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Student athlete and student leader Christie Lang earns social capital along with her degrees. (Paul Darrow for The Globe and Mail)
Student athlete and student leader Christie Lang earns social capital along with her degrees. (Paul Darrow for The Globe and Mail)

QUALIFICATIONS

Social capital: Looking beyond the bookworm Add to ...

Christie Lang spent years in curling rinks, throwing and sweeping polished granite rocks down icy sheets. Curling was a big part of her life, but few people would believe her if she told them this is what helped her earn an MBA.

But it’s true. As an undergrad, the Regina native didn’t know what she wanted to do, so she completed a
Bachelor of Arts degree: anthropology with a minor in psychology. “Very employable after graduating, right?” she laughs with some sarcasm. These were exploratory years for the former McGill University student. Like many undergraduates, Lang wasn’t sure what she wanted to do in her work life, so she choose a degree that interested her.

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“I did not know exactly what I wanted to do with the degree, but I understood that an arts degree on its own would not be sufficient,” she says. “I pursued it with the intention of completing further education down the road.” Lang used her time in Montreal to delve into the social aspects of university life.

She had the right idea, because it led Lang into her MBA at Dalhousie University. Her grades were good, but it was the role she played launching McGill’s varsity curling team, the hours she spent running her own curling program and her volunteer work at the local hospital that clinched it.

Future employers and graduate schools are looking beyond the bookworm to seek students who have built interpersonal, communication and problem-solving skills through activities outside of the lecture hall. Sociologists and educators refer to this as “social capital,” the idea of people building communities around them based on trust and responsibility.

The notion of social capital is not new, but it has been gaining popularity in the past decade. Harvard scholar Robert Putnam published a book in 2000 titled Bowling Alone: The Collapse and Revival of American Community, which argues that people are more isolated, belong to fewer organizations and, as a result, are more disconnected from each other. The book theorizes that these connections are necessary for a successful society and individual. Simply put: It’s not what you know, it’s who you know.

Employers and graduate school admissions, too, want to know who you know, says Scott Comber, director of the corporate residency MBA program at Dalhousie University in Halifax. He says Lang’s time at the curling rink made her application stand out. “We’re looking for extracurricular activities, we’re looking for varsity athletes, we’re looking for people who have shown the ability for discipline, and those who have taken any type of initiative around leadership,” Comber says. “We look for coachability and employability, primarily.”

Skills gained from sports, clubs and social networks are what make a candidate succeed in the program and in the corporate world, Comber says. “It’s everything from confidence and grace to a straightforward handshake, the ability to build rapport quickly, and the ability to think from multiple perspectives.”

Social skills are held on par with academic achievement in this 22-month MBA program and even provide the edge needed to be accepted over someone with higher grades. “We’ve refused people with a 720 GMAT,” Comber says. “They could actually get into Harvard no problem and we haven’t taken them because they don’t have the social or emotional skills they need.”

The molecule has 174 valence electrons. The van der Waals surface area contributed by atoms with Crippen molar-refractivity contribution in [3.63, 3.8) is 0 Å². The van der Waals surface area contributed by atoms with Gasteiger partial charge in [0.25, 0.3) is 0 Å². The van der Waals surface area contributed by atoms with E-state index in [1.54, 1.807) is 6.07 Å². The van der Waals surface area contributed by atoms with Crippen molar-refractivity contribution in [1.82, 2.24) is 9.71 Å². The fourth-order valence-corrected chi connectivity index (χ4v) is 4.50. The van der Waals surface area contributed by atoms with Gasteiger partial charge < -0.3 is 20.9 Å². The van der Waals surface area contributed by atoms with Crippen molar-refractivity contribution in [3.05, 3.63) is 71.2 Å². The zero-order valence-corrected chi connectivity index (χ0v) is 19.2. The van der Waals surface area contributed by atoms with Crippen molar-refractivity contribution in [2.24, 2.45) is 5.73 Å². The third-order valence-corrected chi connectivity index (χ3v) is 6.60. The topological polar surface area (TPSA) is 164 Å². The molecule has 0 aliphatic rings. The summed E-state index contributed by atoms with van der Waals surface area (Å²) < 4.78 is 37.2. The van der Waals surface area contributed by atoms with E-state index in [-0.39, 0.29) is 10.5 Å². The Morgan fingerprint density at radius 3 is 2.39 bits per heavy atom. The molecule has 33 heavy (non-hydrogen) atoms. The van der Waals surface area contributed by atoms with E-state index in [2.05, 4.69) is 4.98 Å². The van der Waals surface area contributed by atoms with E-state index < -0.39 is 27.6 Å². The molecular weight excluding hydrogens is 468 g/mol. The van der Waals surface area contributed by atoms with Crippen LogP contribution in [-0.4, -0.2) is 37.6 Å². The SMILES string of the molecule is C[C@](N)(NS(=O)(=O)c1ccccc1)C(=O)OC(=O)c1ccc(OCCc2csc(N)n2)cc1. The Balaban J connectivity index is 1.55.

Today’s social media tools make it convenient for people to form virtual relationships, but just because it has “social” in the description does not mean it helps students with their interpersonal skills. In fact, applications such as Facebook have been proven to have an off-putting effect in the work world, Comber says. “One of the things we’ve seen is that they become too familiar too quickly in person,” he says of students who have developed many of their relationships in the virtual world where little, yellow-faced emoticons and acronyms like “lmao” are the norm.

Users of online tools can enhance the social capital they have already built, but people who socialize almost exclusively in the virtual world run the danger of becoming isolated. “I think one of the risks of social media in today’s environment is that you can avoid direct dialogue,” says Aidan Tracey, chief executive officer of Mosaic Sales Solutions, one of the largest marketing companies in North America with clients such as Coca-Cola, Sony and Labatt. Businesses want employees who can navigate the virtual world but ultimately still favour talking over texting. “Face-to face value trumps everything,” Tracey says.

The dynamic of business has changed as companies become “flatter” – meaning fewer layers of management – and as a result supervisors are given more people who they have to manage.

He also sees more corporations putting recent graduates into roles that traditionally would have taken years to achieve. All of this means students have to come into jobs with more advanced interpersonal and people management skills.

Lang agrees that building one’s social capital is a process, one that she is still working on as she enters her second year in her MBA at Dalhousie as president of the MBA students’ society.

“This is a network of people that will stay with me the rest of my life,” Lang says. “And when you consider what we are all setting out to accomplish, this could potentially be a very powerful network one day.”

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